We depart this morning for a great wetland site, but en-route we will be travelling through semi-desert steppe, where we may locate yet more enigmas, as this is not a bad area to see the nasally well-endowed and incredible Saiga antelope and
Goitered Gazelle. We’ll also search studiously for one of Earth’s most interesting shorebirds – the Oriental Plover. These chestnut-breasted beauties breed here in low densities, but with enough scouring we ought to find them. We may also see vultures at a carcass, an increasingly rare phenomenon anywhere in Asia these days. At the lake we hope to find White-headed Duck, Pallas’s Gull, Western Marsh-Harrier, Horned Grebe, Amur Falcon, and Pallas’s Reed Bunting. We spend out first night in a simple tented camp along the desert’s edge. It’s simple, it’s rustic, but it is also wild and magical.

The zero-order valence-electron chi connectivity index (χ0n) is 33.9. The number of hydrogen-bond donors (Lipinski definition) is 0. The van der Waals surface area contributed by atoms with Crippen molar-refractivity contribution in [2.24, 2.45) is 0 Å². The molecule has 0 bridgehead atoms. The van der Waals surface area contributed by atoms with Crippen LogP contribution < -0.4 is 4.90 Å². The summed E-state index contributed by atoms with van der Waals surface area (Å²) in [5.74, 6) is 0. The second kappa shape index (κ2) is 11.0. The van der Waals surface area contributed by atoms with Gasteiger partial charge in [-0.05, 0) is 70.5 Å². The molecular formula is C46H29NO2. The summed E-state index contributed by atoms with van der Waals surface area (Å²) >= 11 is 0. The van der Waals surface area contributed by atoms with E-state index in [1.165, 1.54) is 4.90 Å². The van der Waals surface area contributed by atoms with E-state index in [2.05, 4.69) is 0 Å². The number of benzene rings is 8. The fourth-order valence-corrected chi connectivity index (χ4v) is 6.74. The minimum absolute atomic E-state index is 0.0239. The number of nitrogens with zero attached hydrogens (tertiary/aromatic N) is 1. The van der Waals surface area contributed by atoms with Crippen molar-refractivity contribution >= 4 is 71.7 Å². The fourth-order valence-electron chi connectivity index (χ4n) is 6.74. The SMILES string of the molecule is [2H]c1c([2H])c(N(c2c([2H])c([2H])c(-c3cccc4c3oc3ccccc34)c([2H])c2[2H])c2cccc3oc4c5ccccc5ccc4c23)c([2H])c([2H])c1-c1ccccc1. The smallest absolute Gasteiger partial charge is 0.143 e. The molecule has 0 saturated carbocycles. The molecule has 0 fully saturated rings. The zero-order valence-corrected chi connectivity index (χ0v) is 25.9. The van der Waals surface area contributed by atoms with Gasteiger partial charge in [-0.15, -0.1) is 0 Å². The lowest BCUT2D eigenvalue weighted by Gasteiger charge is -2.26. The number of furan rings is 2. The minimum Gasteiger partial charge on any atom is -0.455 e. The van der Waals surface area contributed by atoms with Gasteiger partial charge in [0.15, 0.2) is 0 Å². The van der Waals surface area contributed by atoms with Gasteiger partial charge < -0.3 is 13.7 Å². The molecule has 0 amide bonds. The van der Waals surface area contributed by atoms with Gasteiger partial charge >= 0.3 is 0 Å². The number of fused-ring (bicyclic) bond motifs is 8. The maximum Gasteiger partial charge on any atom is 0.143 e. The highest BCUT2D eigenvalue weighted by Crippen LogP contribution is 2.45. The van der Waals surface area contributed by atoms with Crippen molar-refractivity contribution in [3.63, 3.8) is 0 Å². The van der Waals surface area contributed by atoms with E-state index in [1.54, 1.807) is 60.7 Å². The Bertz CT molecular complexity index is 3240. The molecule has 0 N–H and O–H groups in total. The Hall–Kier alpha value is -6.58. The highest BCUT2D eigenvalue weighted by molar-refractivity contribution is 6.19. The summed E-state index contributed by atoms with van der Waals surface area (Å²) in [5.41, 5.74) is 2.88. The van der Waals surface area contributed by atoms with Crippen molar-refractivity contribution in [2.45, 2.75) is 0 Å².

Day 8: Darvi
Today we enjoy some more waterbirds and lakes. But our prime enigma for the day is the rare and reclusive Relict Gull, and we visit a lake with a breeding colony of this globally Vulnerable specialty at Ikhes Lake. The night is again in tents, under the stars, lots of stars.
Day 9: Darvi to Altai Town
After another day of lakes and steppes, where we hope to encounter a variety of birds like grebes, Eurasian Spoonbill, Swan and Bar-headed geese, Falcated and Ferruginous ducks, Red-crested Pochard, Mongolian Gull, Upland Buzzard, Demoiselle Crane, Pacific Golden Plover, Greater Sand Plover, and if very lucky, the magical Asian Dowitcher, we make our way to the settlement of Altai, where we check into a hotel and enjoy a proper shower for the first time in a while.
Days 10-12: Bayan Tooroi - Great Gobi-A Strictly Protected Area